Land And Water U.S.A.




Wednesday, January 13, 2016

Navigable versus Non-navigable Water


Navigable versus Non-navigable Water

 

Respective of the term navigable - and WOTUS (Waters of the U.S.), please know that under statute, the EPA or Army Corps of Engineers does not have authority over water/waterways instates west of the 100th meridian.

Army Corps builds structures (dams, bridges etc.), but does not have regulatory authority over water.
When researching *removal of the debris/sediment on the S. Platte River in Colorado, we learned that there are "no open waters of the U.S." in the states west of the 100th meridian.
Federal jurisdiction applies only - to navigable waters of the United States.

So if, for one example, the South Platte is non-navigable, then there is no federal jurisdiction in the first place.

Even if the South Platte was navigable, then Title 33 USCA Chapter 26 Section 1370 says: "Except as expressly provided in this chapter, nothing in this chapter shall...  (2) be construed as impairing or in any manner affecting any right or jurisdiction of the States with respect to the waters (including boundary waters) of such States." 

What else is exempt from EPA or Army Corps authority?  (1) all navigable waters of the United States, as defined in judicial decisions prior to the passage of the 1972 Amendments.

Waste treatment systems, including treatment ponds or lagoons designed to meet the requirements of CWA (other than cooling ponds as defined in 40 CFR § 423.11(m)  - - which also meet the criteria of this definition) are not waters of the United States. This exclusion applies only to manmade bodies of water which neither were originally created in waters of the United States (such as disposal area in wetlands) nor resulted from the impoundment of waters of the United States. Waters of the United States do not include prior converted cropland. Notwithstanding the determination of an area’s status as prior converted cropland by any other federal agency, for the purposes of the Clean Water Act, the final authority regarding Clean Water Act jurisdiction remains with EPA.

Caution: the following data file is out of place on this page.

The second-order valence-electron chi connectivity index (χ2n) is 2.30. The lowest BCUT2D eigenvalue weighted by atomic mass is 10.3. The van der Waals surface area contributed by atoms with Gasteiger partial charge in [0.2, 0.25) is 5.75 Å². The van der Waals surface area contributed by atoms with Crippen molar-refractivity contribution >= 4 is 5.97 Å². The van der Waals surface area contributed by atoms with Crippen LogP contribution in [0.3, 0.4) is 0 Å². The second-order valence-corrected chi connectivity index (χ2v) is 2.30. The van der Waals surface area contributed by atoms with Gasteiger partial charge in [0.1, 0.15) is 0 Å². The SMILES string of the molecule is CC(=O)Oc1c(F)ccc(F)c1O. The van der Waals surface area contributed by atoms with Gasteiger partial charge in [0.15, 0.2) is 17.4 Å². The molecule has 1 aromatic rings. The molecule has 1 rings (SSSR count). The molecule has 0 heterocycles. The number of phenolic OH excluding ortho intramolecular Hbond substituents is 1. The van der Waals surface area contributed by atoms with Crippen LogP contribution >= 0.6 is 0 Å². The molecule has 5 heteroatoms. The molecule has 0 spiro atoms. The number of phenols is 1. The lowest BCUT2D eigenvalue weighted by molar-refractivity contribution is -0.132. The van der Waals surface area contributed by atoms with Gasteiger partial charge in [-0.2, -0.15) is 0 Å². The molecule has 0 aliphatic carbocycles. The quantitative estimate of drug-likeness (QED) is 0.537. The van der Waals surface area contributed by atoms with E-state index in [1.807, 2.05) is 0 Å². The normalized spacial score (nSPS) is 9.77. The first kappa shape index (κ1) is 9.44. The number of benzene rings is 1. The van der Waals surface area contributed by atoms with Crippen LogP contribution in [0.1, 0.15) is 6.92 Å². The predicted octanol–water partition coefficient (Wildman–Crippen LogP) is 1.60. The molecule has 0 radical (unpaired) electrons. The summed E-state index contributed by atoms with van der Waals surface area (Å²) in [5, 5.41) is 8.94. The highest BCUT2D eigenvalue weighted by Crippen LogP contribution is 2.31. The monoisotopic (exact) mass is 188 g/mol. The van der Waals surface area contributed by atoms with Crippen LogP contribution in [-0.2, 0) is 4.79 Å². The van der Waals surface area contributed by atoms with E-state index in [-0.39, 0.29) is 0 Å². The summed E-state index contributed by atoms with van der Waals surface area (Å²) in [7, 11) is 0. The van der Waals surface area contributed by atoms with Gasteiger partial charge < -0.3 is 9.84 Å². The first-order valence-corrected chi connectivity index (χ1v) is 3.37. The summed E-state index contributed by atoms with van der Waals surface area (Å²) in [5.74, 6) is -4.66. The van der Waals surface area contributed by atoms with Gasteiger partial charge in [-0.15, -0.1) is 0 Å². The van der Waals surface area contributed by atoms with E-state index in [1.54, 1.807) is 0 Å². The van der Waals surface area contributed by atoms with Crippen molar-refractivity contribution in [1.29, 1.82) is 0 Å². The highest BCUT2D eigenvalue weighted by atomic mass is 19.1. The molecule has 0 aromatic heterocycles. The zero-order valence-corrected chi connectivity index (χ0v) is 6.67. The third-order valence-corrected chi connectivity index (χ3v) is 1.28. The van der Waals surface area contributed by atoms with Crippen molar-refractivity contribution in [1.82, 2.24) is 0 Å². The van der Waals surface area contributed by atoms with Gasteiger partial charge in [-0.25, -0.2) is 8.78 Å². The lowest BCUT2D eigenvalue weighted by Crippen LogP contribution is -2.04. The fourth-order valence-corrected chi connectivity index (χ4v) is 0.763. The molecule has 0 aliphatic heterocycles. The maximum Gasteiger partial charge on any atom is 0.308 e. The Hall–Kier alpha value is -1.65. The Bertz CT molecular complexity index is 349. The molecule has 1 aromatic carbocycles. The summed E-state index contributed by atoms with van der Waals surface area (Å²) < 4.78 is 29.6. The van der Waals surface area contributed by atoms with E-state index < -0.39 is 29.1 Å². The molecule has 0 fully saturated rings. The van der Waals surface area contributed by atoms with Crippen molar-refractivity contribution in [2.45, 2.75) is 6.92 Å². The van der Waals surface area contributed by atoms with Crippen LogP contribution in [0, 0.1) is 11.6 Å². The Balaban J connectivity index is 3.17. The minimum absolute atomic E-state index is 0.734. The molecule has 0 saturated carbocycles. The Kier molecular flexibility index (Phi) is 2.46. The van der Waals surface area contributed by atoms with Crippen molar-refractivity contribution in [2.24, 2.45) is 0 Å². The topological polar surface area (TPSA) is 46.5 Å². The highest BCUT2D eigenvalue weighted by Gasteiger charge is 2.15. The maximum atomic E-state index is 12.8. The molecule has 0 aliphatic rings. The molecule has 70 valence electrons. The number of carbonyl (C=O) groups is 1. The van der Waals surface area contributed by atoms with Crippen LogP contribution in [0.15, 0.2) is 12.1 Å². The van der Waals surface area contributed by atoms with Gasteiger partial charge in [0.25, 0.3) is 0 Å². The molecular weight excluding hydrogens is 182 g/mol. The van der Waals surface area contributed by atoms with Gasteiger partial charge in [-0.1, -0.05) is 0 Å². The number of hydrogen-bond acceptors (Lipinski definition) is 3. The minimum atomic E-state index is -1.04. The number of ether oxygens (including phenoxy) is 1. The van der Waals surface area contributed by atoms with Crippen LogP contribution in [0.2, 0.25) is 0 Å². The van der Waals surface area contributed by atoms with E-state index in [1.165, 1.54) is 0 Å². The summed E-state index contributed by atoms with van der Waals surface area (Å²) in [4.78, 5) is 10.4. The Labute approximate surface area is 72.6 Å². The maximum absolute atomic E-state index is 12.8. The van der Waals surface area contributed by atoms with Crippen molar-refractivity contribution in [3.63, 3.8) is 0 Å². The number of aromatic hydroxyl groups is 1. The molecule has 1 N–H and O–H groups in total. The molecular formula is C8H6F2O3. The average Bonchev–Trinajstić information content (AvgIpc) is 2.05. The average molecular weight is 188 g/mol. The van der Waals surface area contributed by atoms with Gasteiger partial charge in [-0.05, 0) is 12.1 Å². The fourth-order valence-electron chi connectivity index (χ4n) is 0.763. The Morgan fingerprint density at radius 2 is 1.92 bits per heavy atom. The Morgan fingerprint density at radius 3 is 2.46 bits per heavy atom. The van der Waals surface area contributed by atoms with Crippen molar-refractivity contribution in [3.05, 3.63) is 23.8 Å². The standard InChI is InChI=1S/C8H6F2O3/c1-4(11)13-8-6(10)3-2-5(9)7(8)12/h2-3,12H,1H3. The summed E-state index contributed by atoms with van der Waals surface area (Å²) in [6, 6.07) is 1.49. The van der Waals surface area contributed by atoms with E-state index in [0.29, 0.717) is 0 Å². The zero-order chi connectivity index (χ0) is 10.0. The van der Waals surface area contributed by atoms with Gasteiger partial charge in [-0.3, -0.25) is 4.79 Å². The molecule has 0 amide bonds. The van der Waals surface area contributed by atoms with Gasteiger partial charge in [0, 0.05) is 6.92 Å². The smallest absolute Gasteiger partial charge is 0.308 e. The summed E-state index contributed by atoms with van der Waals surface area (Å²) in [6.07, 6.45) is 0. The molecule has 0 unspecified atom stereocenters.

*The term navigable waters of the United States is defined in section 502(7) of the FWPCA, and includes: (1) all navigable waters of the United States, as defined in judicial decisions prior to the passage of the 1972 Amendments of the Federal Water Pollution Control Act, (FWPCA) (Pub. L. 92-500) also known as the Clean Water Act (CWA), and tributaries of such waters as; (2) interstate waters; (3) intrastate lakes, rivers, and streams which are utilized by interstate travelers for recreational or other purposes; and (4) intrastate lakes, rivers, and streams from which fish or shellfish are taken and sold in interstate commerce -

*removal -  Statutory permit exemptions make it clear that even if there were navigable waters in any state, Congress intended to exclude agricultural activities and emergency repairs such as the bridge debris clearing.

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